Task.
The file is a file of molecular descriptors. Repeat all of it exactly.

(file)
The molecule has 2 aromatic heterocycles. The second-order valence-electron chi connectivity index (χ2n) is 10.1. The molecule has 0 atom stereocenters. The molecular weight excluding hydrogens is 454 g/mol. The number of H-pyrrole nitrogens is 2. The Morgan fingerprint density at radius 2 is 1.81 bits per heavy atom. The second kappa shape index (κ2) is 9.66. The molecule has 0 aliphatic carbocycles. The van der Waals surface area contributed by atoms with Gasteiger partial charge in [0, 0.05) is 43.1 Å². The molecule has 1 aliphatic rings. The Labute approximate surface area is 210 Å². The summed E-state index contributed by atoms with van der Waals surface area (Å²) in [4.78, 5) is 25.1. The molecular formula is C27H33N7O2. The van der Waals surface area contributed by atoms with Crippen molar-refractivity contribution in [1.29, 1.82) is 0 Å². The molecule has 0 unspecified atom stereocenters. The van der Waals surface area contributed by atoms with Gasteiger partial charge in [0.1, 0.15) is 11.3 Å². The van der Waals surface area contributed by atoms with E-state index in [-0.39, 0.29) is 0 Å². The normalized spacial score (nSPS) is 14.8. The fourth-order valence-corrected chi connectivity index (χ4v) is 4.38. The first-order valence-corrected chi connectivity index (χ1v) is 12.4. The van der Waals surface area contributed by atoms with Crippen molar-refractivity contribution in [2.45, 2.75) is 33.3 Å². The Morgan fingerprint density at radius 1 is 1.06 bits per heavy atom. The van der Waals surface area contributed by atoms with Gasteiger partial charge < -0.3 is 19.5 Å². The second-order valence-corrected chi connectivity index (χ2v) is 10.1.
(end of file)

The molecule has 2 aromatic heterocycles. The second-order valence-electron chi connectivity index (χ2n) is 10.1. The molecule has 0 atom stereocenters. The molecular weight excluding hydrogens is 454 g/mol. The number of H-pyrrole nitrogens is 2. The Morgan fingerprint density at radius 2 is 1.81 bits per heavy atom. The second kappa shape index (κ2) is 9.66. The molecule has 0 aliphatic carbocycles. The van der Waals surface area contributed by atoms with Gasteiger partial charge in [0, 0.05) is 43.1 Å². The molecule has 1 aliphatic rings. The Labute approximate surface area is 210 Å². The summed E-state index contributed by atoms with van der Waals surface area (Å²) in [4.78, 5) is 25.1. The molecular formula is C27H33N7O2. The van der Waals surface area contributed by atoms with Crippen molar-refractivity contribution in [1.29, 1.82) is 0 Å². The molecule has 0 unspecified atom stereocenters. The van der Waals surface area contributed by atoms with Gasteiger partial charge in [0.1, 0.15) is 11.3 Å². The van der Waals surface area contributed by atoms with E-state index in [-0.39, 0.29) is 0 Å². The normalized spacial score (nSPS) is 14.8. The fourth-order valence-corrected chi connectivity index (χ4v) is 4.38. The first-order valence-corrected chi connectivity index (χ1v) is 12.4. The van der Waals surface area contributed by atoms with Crippen molar-refractivity contribution in [2.45, 2.75) is 33.3 Å². The Morgan fingerprint density at radius 1 is 1.06 bits per heavy atom. The van der Waals surface area contributed by atoms with Gasteiger partial charge < -0.3 is 19.5 Å². The second-order valence-corrected chi connectivity index (χ2v) is 10.1.